Buying a house is arguably the most important purchase of a lifetime. There are many benefits to home ownership, including tax write-offs and the freedom to do as you choose (with some exceptions) without having a landlord knock on your door. Yes, a place to call your own comes with rewards, but there are also responsibilities. The landlord, who isn't lording over you anymore, also isn't writing a check to the plumber and the lawn guy. And most importantly, home ownership is a big financial commitment. Here are some tips for figuring out how much home you can afford on your salary.
Your Financial Picture
A small but growing number of financial experts are recommending that you save your money and pay for your home in-full. For many, that seems unrealistic. The vast majority of homeowners borrow at least a portion of the funds necessary to make their purchase.
Banks will want to take a look at your overall financial picture before deciding how much they're willing to lend you. Your income factors heavily in their decision, but so does the amount of debt you have. And it's not just credit cards -- school loans, car loans and any other money you've borrowed counts toward your total debt. Most mortgage lenders want to see your debt-to-income ratio below 36 percent, which means your debt doesn't exceed 36 percent of your yearly income. Some mortgage lenders may make an exception, but that exception will cost you in terms of a higher interest rate. And such exceptions are increasingly rare.
There are a couple of general formulas for figuring out what you can afford. Lenders and other financial experts used to suggest that buyers spend no more than three-and-a-half times their annual salary on the price of a house, resulting in monthly payments between 28 and 33 percent of gross monthly income (before taxes).
As a result of the housing and job crisis, experts are becoming more conservative with their recommendations. If you can't pay for your home in-full, conservative financial experts recommend a 15-year mortgage with a resulting monthly payment no larger than 25 percent of your take-home pay. The broader consensus is that you should be able to make a 20 percent down payment on your home, and plan to spend 28 percent or less of your gross income on your monthly payment, including taxes and interest.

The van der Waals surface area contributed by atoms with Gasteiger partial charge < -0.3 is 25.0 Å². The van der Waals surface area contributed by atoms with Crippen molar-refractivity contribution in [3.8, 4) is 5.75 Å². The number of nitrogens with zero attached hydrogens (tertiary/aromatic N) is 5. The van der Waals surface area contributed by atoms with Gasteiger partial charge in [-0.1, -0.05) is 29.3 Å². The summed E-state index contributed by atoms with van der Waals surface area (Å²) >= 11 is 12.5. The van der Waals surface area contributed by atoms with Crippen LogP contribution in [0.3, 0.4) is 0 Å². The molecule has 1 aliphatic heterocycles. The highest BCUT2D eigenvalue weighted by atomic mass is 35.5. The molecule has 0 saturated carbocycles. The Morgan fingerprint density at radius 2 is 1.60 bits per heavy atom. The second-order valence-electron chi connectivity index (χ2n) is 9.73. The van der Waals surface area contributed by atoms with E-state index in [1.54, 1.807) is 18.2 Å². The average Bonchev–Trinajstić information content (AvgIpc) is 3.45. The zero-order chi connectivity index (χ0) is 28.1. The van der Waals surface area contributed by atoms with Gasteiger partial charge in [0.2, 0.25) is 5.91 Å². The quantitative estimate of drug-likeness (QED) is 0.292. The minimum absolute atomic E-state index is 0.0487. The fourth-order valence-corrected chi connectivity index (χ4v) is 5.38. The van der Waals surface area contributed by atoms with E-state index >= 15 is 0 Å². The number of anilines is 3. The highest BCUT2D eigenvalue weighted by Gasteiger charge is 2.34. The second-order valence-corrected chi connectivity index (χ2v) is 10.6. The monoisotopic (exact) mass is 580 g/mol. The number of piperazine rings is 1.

What are you comfortable with?
A mortgage calculator is a useful tool, but it doesn't take your personal goals into account. Are you planning to start a family? Do you have children who will soon be going to college? What's affordable now may constitute a financial burden later.
Also keep in mind that "can" and "should" are two completely different words. Just because you can get a large loan doesn't mean you should. That's one of the big lessons from the recent financial crisis. And finally, you have to determine what gives you peace of mind. The amount of risk you're willing to accept is a very personal matter.
- Burnette, Jack. "How Mortgage Calculators Work." Ezinearticles.com, 2010.http://ezinearticles.com/?How-Mortgage-Calculators-Work&id=971288
- "Calculating your debt-to-income ratio." Lendingtree.com, 2010.http://www.lendingtree.com/mortgage-loans/advice/qualifying-for-a-loan/calculating-debt-to-income/
- Morgan, Sarah. "How Much House Can You Afford Now?" Smartmoney.com, July 21, 2009.http://www.smartmoney.com/personal-finance/real-estate/how-much-house-can-you-afford-now/
- Ramsey, Dave. "How Much House Can You Afford?" daveramsey.com, August 3, 2009.http://www.daveramsey.com/article/how-much-house-can-you-afford/100362/
- Weston, Liz Pulliam. "Don't Bite Off Too Much House." MSN Money, 2010.http://articles.moneycentral.msn.com/Banking/HomebuyingGuide/Don'tBiteOffTooMuchHouse.aspx